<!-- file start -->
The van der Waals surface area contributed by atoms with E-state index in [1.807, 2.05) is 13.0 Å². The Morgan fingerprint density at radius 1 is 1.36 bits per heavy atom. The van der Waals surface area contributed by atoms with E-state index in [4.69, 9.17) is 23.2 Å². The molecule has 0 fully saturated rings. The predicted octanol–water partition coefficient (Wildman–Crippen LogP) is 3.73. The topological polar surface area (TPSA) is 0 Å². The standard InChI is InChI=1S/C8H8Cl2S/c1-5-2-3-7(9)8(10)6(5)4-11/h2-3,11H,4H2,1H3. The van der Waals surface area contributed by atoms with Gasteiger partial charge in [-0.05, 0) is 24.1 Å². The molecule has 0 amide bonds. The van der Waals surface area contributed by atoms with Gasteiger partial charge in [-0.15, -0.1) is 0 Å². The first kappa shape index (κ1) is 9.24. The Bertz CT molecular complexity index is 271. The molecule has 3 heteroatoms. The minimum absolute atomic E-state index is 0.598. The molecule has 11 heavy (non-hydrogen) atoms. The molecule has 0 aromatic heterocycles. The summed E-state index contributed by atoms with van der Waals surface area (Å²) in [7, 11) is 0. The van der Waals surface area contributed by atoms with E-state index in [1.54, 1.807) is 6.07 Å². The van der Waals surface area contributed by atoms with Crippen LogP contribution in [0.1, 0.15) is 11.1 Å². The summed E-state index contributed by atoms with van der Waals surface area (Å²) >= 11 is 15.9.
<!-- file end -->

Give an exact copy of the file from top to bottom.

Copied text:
The van der Waals surface area contributed by atoms with E-state index in [1.807, 2.05) is 13.0 Å². The Morgan fingerprint density at radius 1 is 1.36 bits per heavy atom. The van der Waals surface area contributed by atoms with E-state index in [4.69, 9.17) is 23.2 Å². The molecule has 0 fully saturated rings. The predicted octanol–water partition coefficient (Wildman–Crippen LogP) is 3.73. The topological polar surface area (TPSA) is 0 Å². The standard InChI is InChI=1S/C8H8Cl2S/c1-5-2-3-7(9)8(10)6(5)4-11/h2-3,11H,4H2,1H3. The van der Waals surface area contributed by atoms with Gasteiger partial charge in [-0.05, 0) is 24.1 Å². The molecule has 0 amide bonds. The van der Waals surface area contributed by atoms with Gasteiger partial charge in [-0.15, -0.1) is 0 Å². The first kappa shape index (κ1) is 9.24. The Bertz CT molecular complexity index is 271. The molecule has 3 heteroatoms. The minimum absolute atomic E-state index is 0.598. The molecule has 11 heavy (non-hydrogen) atoms. The molecule has 0 aromatic heterocycles. The summed E-state index contributed by atoms with van der Waals surface area (Å²) in [7, 11) is 0. The van der Waals surface area contributed by atoms with E-state index in [1.54, 1.807) is 6.07 Å². The van der Waals surface area contributed by atoms with Crippen LogP contribution in [0.1, 0.15) is 11.1 Å². The summed E-state index contributed by atoms with van der Waals surface area (Å²) >= 11 is 15.9.